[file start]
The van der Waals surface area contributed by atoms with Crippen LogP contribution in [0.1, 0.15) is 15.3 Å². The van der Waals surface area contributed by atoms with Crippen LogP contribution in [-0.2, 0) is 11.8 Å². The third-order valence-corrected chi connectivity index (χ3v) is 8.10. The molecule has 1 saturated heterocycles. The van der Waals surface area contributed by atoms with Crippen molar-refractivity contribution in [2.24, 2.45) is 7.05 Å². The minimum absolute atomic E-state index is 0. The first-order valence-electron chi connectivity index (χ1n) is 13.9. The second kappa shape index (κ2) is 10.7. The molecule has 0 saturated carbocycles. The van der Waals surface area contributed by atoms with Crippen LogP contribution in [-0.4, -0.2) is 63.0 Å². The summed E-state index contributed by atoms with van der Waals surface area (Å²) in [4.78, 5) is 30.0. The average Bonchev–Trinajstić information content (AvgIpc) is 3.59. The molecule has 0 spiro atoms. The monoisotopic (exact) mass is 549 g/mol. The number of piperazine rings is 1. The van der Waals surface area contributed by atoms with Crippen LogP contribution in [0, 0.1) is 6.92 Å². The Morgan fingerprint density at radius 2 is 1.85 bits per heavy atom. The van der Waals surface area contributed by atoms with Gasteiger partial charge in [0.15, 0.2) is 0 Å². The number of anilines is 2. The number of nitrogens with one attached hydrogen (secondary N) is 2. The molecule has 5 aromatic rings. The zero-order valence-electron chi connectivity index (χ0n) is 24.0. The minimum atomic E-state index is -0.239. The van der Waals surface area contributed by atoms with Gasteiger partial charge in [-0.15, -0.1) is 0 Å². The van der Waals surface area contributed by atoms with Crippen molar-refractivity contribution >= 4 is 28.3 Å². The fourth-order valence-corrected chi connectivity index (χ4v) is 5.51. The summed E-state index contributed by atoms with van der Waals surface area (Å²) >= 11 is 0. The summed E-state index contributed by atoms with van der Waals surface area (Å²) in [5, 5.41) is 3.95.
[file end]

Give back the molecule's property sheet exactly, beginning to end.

The van der Waals surface area contributed by atoms with Crippen LogP contribution in [0.1, 0.15) is 15.3 Å². The van der Waals surface area contributed by atoms with Crippen LogP contribution in [-0.2, 0) is 11.8 Å². The third-order valence-corrected chi connectivity index (χ3v) is 8.10. The molecule has 1 saturated heterocycles. The van der Waals surface area contributed by atoms with Crippen molar-refractivity contribution in [2.24, 2.45) is 7.05 Å². The minimum absolute atomic E-state index is 0. The first-order valence-electron chi connectivity index (χ1n) is 13.9. The second kappa shape index (κ2) is 10.7. The molecule has 0 saturated carbocycles. The van der Waals surface area contributed by atoms with Crippen LogP contribution in [-0.4, -0.2) is 63.0 Å². The summed E-state index contributed by atoms with van der Waals surface area (Å²) in [4.78, 5) is 30.0. The average Bonchev–Trinajstić information content (AvgIpc) is 3.59. The molecule has 0 spiro atoms. The monoisotopic (exact) mass is 549 g/mol. The number of piperazine rings is 1. The van der Waals surface area contributed by atoms with Crippen LogP contribution in [0, 0.1) is 6.92 Å². The Morgan fingerprint density at radius 2 is 1.85 bits per heavy atom. The van der Waals surface area contributed by atoms with Gasteiger partial charge in [0.15, 0.2) is 0 Å². The number of anilines is 2. The number of nitrogens with one attached hydrogen (secondary N) is 2. The molecule has 5 aromatic rings. The zero-order valence-electron chi connectivity index (χ0n) is 24.0. The minimum atomic E-state index is -0.239. The van der Waals surface area contributed by atoms with Gasteiger partial charge in [-0.15, -0.1) is 0 Å². The van der Waals surface area contributed by atoms with Crippen molar-refractivity contribution >= 4 is 28.3 Å². The fourth-order valence-corrected chi connectivity index (χ4v) is 5.51. The summed E-state index contributed by atoms with van der Waals surface area (Å²) >= 11 is 0. The summed E-state index contributed by atoms with van der Waals surface area (Å²) in [5, 5.41) is 3.95.